I did this free write in June, before my son was born. It is raining here, everything is bleak and dark. I decided to re-post it here while he is playing, and share with you again.
There is a divot on our street that always becomes a puddle when it rains. The streetlight at the corner of the t-intersection in front of our house maps its position, and gives it that look you see in the movies when they show the freshly washed city streets to denote the somber dark of urban night. It kind of shines of its own accord at night though, neither reflecting nor absorbing the dull yellow glint of the light above it. Its just a puddle, only water, but looks like a plate of steel, or a bottomless pit, yawning to swallow the next errant footfall or tire.
I am looking out the big bay window in our house at that puddle, and wondering at the familiarity of it, even though we have only been in this house for a little while. It is always there, always makes that short *splish* noise when a car goes past. I know it has rained if I wake up and hear a *splish*. I know there is someone driving by whenever the sound reaches my ears from inside the house.
Sounds. I am thinking about sounds.
The sounds around this house, the hum of vehicles on the streets just outside our small enclave of Wonder Years homes, the distant *clack-clack* of the train as it moves through our neighbourhood just to the North of us, they do not feel out-of-place anymore. The occasional bark of a dog, shout of a neighbour, or *brohmmm-brohmmm* of a lawnmower. The birds in the trees that grow along the hydro lines behind our house that remind me of the farm each morning when they greet the day, twirps and chitters echoing in through our open window. These sounds are part of my day now, merging into it, rather than excluding themselves for me to catalogue each time I hear them, new and interesting. They have become comforting instead of disruptive.
I suppose these sounds could be classified as a rhythm, a heartbeat of life here that surrounds me with familiarity I did not know I would find peace with. This place, this house, this suburban wind of streets has given me something that I never expected, and that is a new place to call home. I never expected to call anywhere else but where I grew up home, but here it is, and I am grateful for it in so many ways. Never before would I have thought the *tick* of a wall clock soothing, yet here I am, listening to it as I write, immensely reassured by the noise, coming exactly from where it should, the kitchen.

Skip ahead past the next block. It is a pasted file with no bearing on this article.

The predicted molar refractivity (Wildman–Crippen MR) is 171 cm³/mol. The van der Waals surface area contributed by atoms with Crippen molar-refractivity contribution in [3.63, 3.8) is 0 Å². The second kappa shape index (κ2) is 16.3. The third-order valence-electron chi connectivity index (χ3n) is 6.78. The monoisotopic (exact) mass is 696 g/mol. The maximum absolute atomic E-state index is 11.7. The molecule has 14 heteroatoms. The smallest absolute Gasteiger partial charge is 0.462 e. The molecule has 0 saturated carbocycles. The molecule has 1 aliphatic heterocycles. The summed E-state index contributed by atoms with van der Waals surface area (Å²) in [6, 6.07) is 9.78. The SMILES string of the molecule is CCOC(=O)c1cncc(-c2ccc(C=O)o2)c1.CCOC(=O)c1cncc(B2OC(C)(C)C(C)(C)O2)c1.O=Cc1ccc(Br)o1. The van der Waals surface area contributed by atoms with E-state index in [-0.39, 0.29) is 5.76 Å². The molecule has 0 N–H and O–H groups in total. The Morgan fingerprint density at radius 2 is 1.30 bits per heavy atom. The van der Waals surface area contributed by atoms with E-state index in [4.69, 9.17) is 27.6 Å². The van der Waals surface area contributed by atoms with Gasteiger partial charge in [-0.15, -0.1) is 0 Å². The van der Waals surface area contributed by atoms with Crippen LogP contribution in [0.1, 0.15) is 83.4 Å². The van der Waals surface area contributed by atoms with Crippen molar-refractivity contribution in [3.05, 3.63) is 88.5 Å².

I know a home is made up of more than familiar sounds, but of emotion wrapped in experiences and memories. I understand all this yet, I am still amazed at how one set of senses can evoke a powerful response to something, and create a memory that in turn prompts the others to add their own sentiment. Along with the sound of *splish* from our puddle, comes the smell from the fresh rain on the lawn, the sight of the wet driveway pavement and water-drops on the large-leaf hosta yawning out to cover the garden bed around it. Paired with those is the feel of the wetness on your skin when the breeze blows the rain in under the eaves as you leave the house, bent to avoid the coldness of it on your face, dashing to the car.
But always first for me is the sound. I can close my eyes, hear the sound, and in my Mind’s Eye, comes blooming forth the picture of what made the sound, what it looks like. This, I think, is what gives it familiarity. This is what makes the sound part of what I am now calling my home.
Sounds evolve, and grow, and change with the seasons here, this I know already. I sweep my eyes over the expanse of our dining room, living room, and kitchen, and realize that soon, these sounds I find as part of my catalog will be changing, my son adding to them with the repertoire that new babies bring to any home. Part of me is sad that too soon it will be up-ended and changed, and part of me is excited to add to the already comforting sounds that make up my world here.
Perhaps I am reading too much into a simple sense, giving emphasis to something as simple as hearing. Perhaps it is because I am up, glass of milk in my hand, heartburn at my chest, and a hiccupping baby in my womb.
I can’t sleep, even though my eyes betray the fact that I am so tired, I look as if I could sleep for eons and never wake. Perhaps this is the onset of late pregnancy insomnia that I have read and heard about. Perhaps it is an active brain from two weekend-days of pre-natal. I’m not sure, but I am awake, and listening to the sounds around me, the quiet of the house like a warm, fuzzy blanket around my shoulders.
For right now, I do not want to change it, and I will hold this memory in my heart, to remember when I am unable to conjure the peace I need.